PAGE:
An ambitious project to develop the world's first full body PET scanner could help re-define how drugs are developed and shed light a new light on the inner workings of the human body. Ben Gruber has more.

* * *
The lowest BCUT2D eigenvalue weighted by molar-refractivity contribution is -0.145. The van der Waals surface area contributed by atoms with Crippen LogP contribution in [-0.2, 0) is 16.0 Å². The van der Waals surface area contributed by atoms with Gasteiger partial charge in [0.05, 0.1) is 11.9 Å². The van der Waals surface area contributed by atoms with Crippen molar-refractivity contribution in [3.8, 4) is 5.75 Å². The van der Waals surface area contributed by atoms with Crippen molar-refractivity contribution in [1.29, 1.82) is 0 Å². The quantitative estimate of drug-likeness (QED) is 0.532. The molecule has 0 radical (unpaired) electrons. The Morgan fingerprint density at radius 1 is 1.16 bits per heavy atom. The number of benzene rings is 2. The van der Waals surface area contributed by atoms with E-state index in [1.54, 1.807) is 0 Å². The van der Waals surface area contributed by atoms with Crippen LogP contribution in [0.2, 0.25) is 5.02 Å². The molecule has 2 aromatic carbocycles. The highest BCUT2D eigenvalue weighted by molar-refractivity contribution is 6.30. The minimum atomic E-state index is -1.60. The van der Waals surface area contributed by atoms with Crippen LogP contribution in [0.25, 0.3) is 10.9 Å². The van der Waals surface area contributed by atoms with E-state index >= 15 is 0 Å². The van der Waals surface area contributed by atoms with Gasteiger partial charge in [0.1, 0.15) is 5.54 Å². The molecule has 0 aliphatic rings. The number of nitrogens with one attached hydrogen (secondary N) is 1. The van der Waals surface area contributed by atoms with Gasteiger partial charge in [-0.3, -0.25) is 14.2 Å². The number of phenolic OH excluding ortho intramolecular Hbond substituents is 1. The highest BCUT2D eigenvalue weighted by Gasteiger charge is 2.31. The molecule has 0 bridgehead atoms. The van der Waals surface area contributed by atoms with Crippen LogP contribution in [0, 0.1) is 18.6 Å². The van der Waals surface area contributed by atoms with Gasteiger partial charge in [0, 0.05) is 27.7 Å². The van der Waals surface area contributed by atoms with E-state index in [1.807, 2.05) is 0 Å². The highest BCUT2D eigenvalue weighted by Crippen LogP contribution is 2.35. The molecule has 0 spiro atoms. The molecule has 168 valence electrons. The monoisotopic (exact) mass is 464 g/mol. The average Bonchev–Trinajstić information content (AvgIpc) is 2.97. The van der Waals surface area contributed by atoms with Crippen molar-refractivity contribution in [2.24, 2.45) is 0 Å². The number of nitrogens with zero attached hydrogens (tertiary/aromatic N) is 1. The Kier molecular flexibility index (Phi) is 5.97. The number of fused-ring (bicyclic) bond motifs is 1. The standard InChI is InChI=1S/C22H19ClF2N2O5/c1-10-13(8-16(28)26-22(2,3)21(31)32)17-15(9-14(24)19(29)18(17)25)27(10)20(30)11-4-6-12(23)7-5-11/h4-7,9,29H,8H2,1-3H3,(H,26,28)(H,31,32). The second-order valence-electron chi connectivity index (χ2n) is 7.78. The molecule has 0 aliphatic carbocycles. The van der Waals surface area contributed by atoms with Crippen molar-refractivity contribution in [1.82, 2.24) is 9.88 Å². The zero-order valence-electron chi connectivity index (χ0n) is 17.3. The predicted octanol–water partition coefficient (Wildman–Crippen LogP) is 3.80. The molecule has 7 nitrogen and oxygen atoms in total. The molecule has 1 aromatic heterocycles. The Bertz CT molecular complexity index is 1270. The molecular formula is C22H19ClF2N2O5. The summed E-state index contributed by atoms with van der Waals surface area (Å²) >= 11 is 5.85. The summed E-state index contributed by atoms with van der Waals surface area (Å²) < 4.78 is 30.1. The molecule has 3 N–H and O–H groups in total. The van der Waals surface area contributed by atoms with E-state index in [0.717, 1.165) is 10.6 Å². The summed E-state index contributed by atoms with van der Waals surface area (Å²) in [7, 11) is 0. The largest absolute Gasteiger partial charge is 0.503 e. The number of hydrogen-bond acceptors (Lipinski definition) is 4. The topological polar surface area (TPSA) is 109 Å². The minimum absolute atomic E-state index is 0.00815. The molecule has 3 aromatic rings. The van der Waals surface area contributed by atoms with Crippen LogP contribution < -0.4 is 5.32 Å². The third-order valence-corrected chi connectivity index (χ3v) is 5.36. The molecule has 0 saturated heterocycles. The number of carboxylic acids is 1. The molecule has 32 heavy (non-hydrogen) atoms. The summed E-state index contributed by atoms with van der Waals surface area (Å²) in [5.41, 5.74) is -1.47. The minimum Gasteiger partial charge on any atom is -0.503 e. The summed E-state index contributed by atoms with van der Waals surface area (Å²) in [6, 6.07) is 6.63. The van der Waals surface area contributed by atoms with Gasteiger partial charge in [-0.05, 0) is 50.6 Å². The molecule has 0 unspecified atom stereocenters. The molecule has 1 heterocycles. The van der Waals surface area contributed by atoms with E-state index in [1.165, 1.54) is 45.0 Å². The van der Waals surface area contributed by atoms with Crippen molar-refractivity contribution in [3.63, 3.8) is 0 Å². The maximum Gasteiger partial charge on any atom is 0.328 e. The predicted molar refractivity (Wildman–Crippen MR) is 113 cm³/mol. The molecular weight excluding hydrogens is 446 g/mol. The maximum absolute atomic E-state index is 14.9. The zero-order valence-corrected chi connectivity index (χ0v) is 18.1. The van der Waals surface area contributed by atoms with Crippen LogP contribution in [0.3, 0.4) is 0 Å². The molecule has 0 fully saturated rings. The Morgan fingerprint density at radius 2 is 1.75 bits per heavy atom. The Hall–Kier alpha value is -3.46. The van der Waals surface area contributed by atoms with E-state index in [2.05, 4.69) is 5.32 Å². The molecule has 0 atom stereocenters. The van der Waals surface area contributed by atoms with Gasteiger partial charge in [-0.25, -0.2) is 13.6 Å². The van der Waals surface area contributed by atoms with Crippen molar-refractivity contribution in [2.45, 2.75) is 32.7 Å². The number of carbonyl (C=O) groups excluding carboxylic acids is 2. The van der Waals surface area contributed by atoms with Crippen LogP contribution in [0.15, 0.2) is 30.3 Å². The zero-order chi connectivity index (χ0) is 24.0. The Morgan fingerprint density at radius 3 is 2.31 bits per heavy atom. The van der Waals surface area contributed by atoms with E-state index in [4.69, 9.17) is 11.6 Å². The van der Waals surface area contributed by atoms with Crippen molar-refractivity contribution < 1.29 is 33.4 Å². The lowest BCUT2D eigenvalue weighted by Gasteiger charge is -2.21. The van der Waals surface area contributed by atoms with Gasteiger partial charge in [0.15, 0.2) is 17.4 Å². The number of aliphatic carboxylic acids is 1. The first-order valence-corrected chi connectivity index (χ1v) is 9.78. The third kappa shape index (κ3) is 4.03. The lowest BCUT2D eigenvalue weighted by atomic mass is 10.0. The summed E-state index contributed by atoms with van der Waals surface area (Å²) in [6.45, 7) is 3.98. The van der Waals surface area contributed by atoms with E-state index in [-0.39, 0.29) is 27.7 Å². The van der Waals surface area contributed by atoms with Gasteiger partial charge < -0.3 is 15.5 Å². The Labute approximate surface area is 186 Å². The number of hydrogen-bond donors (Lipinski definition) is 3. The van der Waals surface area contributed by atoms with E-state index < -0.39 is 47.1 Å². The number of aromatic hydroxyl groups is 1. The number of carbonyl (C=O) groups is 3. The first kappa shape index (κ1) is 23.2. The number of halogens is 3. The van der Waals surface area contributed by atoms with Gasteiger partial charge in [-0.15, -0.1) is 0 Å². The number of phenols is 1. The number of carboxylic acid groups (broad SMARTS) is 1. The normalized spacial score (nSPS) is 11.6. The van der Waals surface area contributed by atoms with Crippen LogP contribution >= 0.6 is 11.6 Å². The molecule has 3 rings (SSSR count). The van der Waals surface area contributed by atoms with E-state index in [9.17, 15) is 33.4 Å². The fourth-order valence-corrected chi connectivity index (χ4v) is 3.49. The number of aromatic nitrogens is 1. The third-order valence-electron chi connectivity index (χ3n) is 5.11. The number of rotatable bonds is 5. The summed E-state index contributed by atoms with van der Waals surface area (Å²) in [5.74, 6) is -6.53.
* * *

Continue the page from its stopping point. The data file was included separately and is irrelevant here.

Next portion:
When they were kids, Simon Cherry and Ramsey Badawi both wanted to be astronomers, unlocking mysteries in far off galaxies. That didn't work out for them. The pair still plan on unlocking mysteries but this time inside the human body. They've received a $15.5 million grant to build the world's first full body PET scanner. Unlike X-Rays and MRI's that image structure in the body. Positron emission tomography, or PET, images function on a molecular level. (SOUNDBITE) (English) SIMON CHERRY, PROFESSOR OF BIOMEDICAL ENGINEERING, SAYING: "We are able to say something about what the cells in the body are doing. How actively they are metabolizing, for example, or how quickly they are dividing. So taking cancer for example that could be tremendously powerful to see when you give a drug whether that shuts down the metabolism of a tumor." But what sets this new scanner apart is its size. Current PET scanners are only able to image parts of the body. This new device will be able to image the whole body in one go. (SOUNDBITE) (English) RAMSEY BADAWI, PROFESSOR RADIOLOGY AND BIOMEDICAL ENGINEERING, UC DAVIS, SAYING: "If you think about it really no organ in the body acts on it own. We are actually a system, a system of organs and all of the organs interact with each other. And we have never really been able to interrogate that with imaging before and now we are going to be able to look at that and that is tremendously exciting and it opens up a bunch of science that we really don't know where that is going to lead, actually." What it could lead to is better and safer drugs, as well as more targeted diagnostic treatment for diseases, thanks to the unprecedented blueprint of the body this scanner could potentially provide. (SOUNDBITE) (English) SIMON CHERRY, PROFESSOR OF BIOMEDICAL ENGINEERING, SAYING: "So we are going to collect effectively more signal with this scanner than we do with current devices. And that lets us do a couple of things. We can either image much more quickly and collect our signal in 1/40th of the time so we can do scans in 30 seconds that currently take 30 minutes. Or we can drop the radiation dose significantly and do scans at a fraction of the radiation dose that we currently do them at." The team is hoping to start human trials to test the scanner in three years time.